The classical approach of management of acute malnutrition in Burundi has been very successful in terms of clinical outcomes. The good performance of NC was demonstrated by the high rate of cure and the low rate of death, especially for TFC that fulfilled the minimum standards in disaster response. The combination of cure rate with the coverage rate provides the level of assessed needs met by the programme. In 2004 the nutritional programme in Burundi met 44 % of the assessed needs. This indicator is interesting because it can be interpreted as a proxy of the impact in the sense that a high cure rate can partially compensate for low coverage. It is worthless to say that high-quality programmes have both high coverage and high cure rates. The recent recommendations for emergency nutritional programmes are aimed to maximise access and coverage, because coverage is one of the most important indicators of how well a programme is meeting need. A high-coverage programme with low cure rate may be better at meeting need than a low-coverage programme with high cure rate(10). SFC performance was not so optimal, with a proportion of recovery lower than expected and a proportion of non-respondents higher than the standard. The different performance of the NC can be interpreted by considering that TFC functioned as hospitals, with a totally in-patient model, high control in the procedures and a certain independence from external conditions. On the other hand, SFC activities, which are mainly home-based, suffered because of the high level of vulnerability of the households. Good performance is documented for the classical protocol for treatment of malnutrition, when implemented in a specialised unit, with trained staff and appropriate bed capacity; while the low performance of NC in the absence of these characteristics is also reportedReference Deen, Funk, Guevara, Saloojee, Doe, Palmer and Weber(19, Reference Ashworth, Chopra, McCoy, Sanders, Jackson, Karaolis, Sogaula and Schofield20). Burundi did not differ from this scenario. In fact, the qualitative performance of the NC integrated in the local health system is still poor despite the integration rate being quantitatively relevant (45 % for TFC and 31 % for SFC). In the centres in which nutritional activities were integrated into local hospitals, anthropometric screening is rarely performed, oedema is the main (if not the only) admission criterion and the home visitors system for detection of malnutrition at village level is not carried out.

The described aspects of the nutritional programme in Burundi are intrinsic to the classical approach to malnutrition in emergencies, which has limitations related to high cost and low sustainability. At the time of the evaluation there was an increasing consent in the literatureReference Collins(21, Reference Collins and Sadler22) on the opportunity and need to transform NC into community-based therapeutic care (CTC). The new approach for the management of acute malnutrition should complement the existing in-patient protocols with a process of incorporating these techniques into the classical guidelinesReference Collins, Dent, Binns, Bahwere, Sadler and Hallam(13). Recent consensus literature(23) points to the need for a proper combination of the facility-based approach with community-based management of acute malnutrition implemented on a large scale. In Burundi, the stabilisation of security conditions at the time of the evaluation permitted to recommend a combination of responses ranging from emergency activities to strengthening of community-based initiatives in order to support population reinsertion and reintegration in the short to medium term. The conditions in Burundi could be particularly favourable for the application of a combined approach aimed to increase the coverage and impact of the programme, guaranteeing provision of in-patient treatment in cases of medical complications and out-patient support for malnourished cases without medical complications by the provision of nutrient-dense food at home(23).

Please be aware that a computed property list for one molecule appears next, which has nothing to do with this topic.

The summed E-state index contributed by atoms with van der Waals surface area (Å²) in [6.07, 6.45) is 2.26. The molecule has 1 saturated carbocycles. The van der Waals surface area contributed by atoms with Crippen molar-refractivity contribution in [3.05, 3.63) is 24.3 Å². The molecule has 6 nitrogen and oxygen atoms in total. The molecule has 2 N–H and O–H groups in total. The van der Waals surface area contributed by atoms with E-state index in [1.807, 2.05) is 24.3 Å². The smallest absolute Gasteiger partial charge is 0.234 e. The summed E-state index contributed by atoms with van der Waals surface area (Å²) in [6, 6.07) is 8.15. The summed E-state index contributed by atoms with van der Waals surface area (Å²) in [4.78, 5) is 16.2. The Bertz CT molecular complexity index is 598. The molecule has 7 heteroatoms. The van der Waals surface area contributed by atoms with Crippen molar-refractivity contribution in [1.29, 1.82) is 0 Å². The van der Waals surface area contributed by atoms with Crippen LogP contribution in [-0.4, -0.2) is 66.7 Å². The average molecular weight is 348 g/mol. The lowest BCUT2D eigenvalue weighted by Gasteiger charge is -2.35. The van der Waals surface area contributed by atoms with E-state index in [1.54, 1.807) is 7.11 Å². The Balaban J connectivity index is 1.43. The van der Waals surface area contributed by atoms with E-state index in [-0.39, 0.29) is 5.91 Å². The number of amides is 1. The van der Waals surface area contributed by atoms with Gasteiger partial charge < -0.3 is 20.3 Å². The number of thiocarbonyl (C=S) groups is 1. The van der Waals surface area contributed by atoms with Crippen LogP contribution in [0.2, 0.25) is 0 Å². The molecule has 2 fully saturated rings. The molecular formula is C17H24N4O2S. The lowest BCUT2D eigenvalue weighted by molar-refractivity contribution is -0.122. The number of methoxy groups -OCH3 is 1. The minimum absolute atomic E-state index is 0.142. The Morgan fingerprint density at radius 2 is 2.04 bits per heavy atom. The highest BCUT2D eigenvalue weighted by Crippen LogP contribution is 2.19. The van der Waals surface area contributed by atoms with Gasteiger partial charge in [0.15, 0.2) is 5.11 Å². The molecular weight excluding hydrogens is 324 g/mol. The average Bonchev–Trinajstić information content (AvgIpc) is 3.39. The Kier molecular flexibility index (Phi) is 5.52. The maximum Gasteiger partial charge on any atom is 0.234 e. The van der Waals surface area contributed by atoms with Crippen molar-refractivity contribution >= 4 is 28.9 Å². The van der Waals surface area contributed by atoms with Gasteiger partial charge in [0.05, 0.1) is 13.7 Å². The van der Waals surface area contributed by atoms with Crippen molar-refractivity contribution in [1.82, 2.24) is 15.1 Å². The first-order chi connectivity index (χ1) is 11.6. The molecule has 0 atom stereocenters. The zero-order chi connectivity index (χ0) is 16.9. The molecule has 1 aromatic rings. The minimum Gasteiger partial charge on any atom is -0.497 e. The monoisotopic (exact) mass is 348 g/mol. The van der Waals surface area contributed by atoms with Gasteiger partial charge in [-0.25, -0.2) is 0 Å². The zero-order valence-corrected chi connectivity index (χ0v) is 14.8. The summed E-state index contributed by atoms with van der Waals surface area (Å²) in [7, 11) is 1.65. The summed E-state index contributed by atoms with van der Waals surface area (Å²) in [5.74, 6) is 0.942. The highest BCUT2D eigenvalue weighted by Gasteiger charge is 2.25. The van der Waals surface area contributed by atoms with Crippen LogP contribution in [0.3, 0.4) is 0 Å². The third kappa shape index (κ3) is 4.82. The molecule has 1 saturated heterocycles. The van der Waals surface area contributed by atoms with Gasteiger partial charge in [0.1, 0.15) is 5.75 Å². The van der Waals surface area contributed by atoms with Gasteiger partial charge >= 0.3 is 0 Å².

The most important limitation of the present work is related to the operational nature of the investigation. Data were collected for nutritional programme monitoring and evaluation and not for the specific experimental objective. Nevertheless, the standardisation of procedures and methodologies produced comparable data sets and the possibility of performing longitudinal investigations, a situation almost unique in the humanitarian context.

Acknowledgements

The comments and conclusions contained in the paper reflect the opinions of the authors only and do not necessarily reflect those of the UNICEF; neither do they represent any official view of UNICEF.

The evaluation was financed by and carried out at the request of UNICEF and WHO as a part of an international initiative ‘Interagency Health Evaluations in Humanitarian Crises’, a multi-agency effort aimed at introducing a more consistent and inclusive process to review the sector-wide impact and appropriateness of the collective efforts of all health and nutrition actors responding to humanitarian crises. The sponsors of the study had no role in data analysis, data interpretation and in the arrangement of conclusions. The corresponding author had full access to all the data in the study and had final responsibility for the decision to submit the paper for publication.

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Figure 0

Fig. 1 Number of admissions per year (top) and mean (with standard deviation shown by vertical bars) number of admissions per month in the five years of activity (bottom) in therapeutic feeding centres (left) and supplementary feeding centres (right) from 1999 to 2004

Figure 1

Fig. 2 Age breakdown of beneficiaries in therapeutic feeding centres and supplementary feeding centres in 2004 (▪, elderly; ░, adults; □, adolescents; ▒, children under 5 years old; , infants under 6 months old; , children 6–59 months old)

Figure 2

Fig. 3 Average performance outcome indicators in 2004 (▒) and their comparison with international minimum cut-off points () for therapeutic feeding centres and supplementary feeding centres. Arrows indicate the values exceeding the Sphere cut-off points(8)